The Koreans among us
Only when I moved to Cebu after many years abroad did I realize that a large number of Koreans live in the Philippines. Indeed, surveys show that in 2017 a million Koreans arrived in the country; at least 100,000 are now permanent residents. Manila has the largest concentration of Koreans, with Cebu a close second.
I recently met a young Korean woman at a veterinary clinic in Cebu where I took my cat for a shot. She also had a cat in her pet carrier, and told me she had adopted half a dozen strays from the grounds of the condo complex where she lived.
We Filipinos pride ourselves in being a welcoming people when dealing with newcomers to our country. There is none of the clannishness found among other nationalities who harbor streaks of xenophobia. This is why our tourism officials tout Filipino hospitality to entice more visitors to the country.
The Koreans come, drawn by the low cost of living and because their children can learn English here more economically than it would cost if they studied in Western countries. Koreans also put up businesses such as restaurants, shops and massage parlors, which attest to the popularity of the new culture. They have also set up international schools, as well as Christian (Protestant) churches.
In all this, there are only a small number of intermarriages between Filipinos and Koreans, with their offspring called “Kopinos” or “Korinoys.” Even as Filipinos welcome the foreigners’ money and engage with them in joint ventures, cultural and social exchanges between the two countries are few.
In recent decades we have learned to enjoy Korean teleseryes with all their pageantry and drama. And Korean pop stars have many fans among our youngsters. Unfortunately few Pinoys take the trouble to learn basic Korean, expecting the foreigners to speak English. Few of us say the basic “Annyeonghasaeyo” or “Gamsahapnida” to say “hello” or “thank you” to Koreans.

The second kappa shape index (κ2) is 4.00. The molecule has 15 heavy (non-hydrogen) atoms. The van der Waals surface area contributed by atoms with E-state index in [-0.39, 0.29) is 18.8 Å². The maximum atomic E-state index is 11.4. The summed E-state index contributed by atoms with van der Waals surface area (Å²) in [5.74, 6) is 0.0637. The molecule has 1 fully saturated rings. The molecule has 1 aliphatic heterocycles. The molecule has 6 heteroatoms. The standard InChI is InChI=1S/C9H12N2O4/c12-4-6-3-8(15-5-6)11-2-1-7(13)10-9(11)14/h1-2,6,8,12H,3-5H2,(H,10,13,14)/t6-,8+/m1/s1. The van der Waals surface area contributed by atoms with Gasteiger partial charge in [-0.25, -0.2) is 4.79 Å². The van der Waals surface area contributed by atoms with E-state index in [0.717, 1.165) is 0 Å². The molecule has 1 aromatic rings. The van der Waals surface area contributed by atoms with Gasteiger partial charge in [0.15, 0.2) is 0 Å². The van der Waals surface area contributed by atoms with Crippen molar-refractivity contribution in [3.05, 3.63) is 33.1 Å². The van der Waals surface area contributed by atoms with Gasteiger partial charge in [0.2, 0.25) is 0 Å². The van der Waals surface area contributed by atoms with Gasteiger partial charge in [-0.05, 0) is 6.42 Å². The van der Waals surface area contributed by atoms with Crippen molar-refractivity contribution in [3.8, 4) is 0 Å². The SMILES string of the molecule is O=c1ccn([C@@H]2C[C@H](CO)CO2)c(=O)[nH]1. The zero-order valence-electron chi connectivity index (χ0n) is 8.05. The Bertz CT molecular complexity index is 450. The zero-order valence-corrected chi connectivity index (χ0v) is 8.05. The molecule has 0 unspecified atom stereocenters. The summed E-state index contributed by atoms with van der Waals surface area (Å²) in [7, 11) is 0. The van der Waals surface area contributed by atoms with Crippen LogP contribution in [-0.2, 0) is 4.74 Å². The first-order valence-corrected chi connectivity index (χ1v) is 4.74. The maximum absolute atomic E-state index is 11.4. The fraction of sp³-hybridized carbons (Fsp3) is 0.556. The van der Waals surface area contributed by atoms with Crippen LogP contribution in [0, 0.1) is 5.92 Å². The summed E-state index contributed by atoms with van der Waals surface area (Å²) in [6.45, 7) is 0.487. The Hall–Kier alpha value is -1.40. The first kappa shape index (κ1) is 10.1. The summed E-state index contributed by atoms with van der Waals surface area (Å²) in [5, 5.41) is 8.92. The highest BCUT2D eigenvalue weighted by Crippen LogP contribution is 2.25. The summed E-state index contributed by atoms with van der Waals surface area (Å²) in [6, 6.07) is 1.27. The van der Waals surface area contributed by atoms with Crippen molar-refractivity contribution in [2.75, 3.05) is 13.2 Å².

There were rumors after World War II that the worse savagery during the battle for Manila was committed by Korean troops. But historians have established that the perpetrators were Japanese marines.
One would think that a horrid incident involving a Korean businessman in 2016 would deter more Koreans from coming, but it hasn’t. That was when members of the Philippine National Police abducted Jee Ick-joo in Angeles, Pampanga. The motive was clearly extortion, but things ended up with Jee killed in the PNP headquarters in Manila, hastily cremated, and his ashes flushed down a toilet. His widow, who paid ransom, has since learned that justice’s wheels grind exceedingly slow in this country; the criminals remain unpunished to this day.
In Korea, erring politicians and ordinary citizens are quickly arrested and indicted. Prime ministers and minor officials have been jailed. In 2014 Korean Airlines, a private corporation, punished a female member of the family that owns the airline who flew into a rage on board over being served nuts incorrectly (in her view). Berating the offending staff, she ordered the pilot of the taxiing plane to turn back to throw out the “offenders.” For her burst of bad temper, she was given a prison sentence of 12 months (she served only three). Such an action would have been tolerated and glossed over in our country where the feudal system still thrives.
The recent summit between the leaders of South and North Korea have eased tensions that had festered since 1950 when the Korean War began. Only when the two met last April 27 at a summit meeting has there been agreement for a peace treaty to be finally signed. As a sidelight, Kim Jong-un made the conciliatory gesture of setting Pyongyang’s time zone in sync with Seoul’s.
Geography and history made our two cultures vastly different, but the Philippines and South Korea can certainly learn much from each other.
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Isabel T. Escoda has written books on Filipino migrant workers in Hong Kong and has contributed to the Inquirer since the 1980s.
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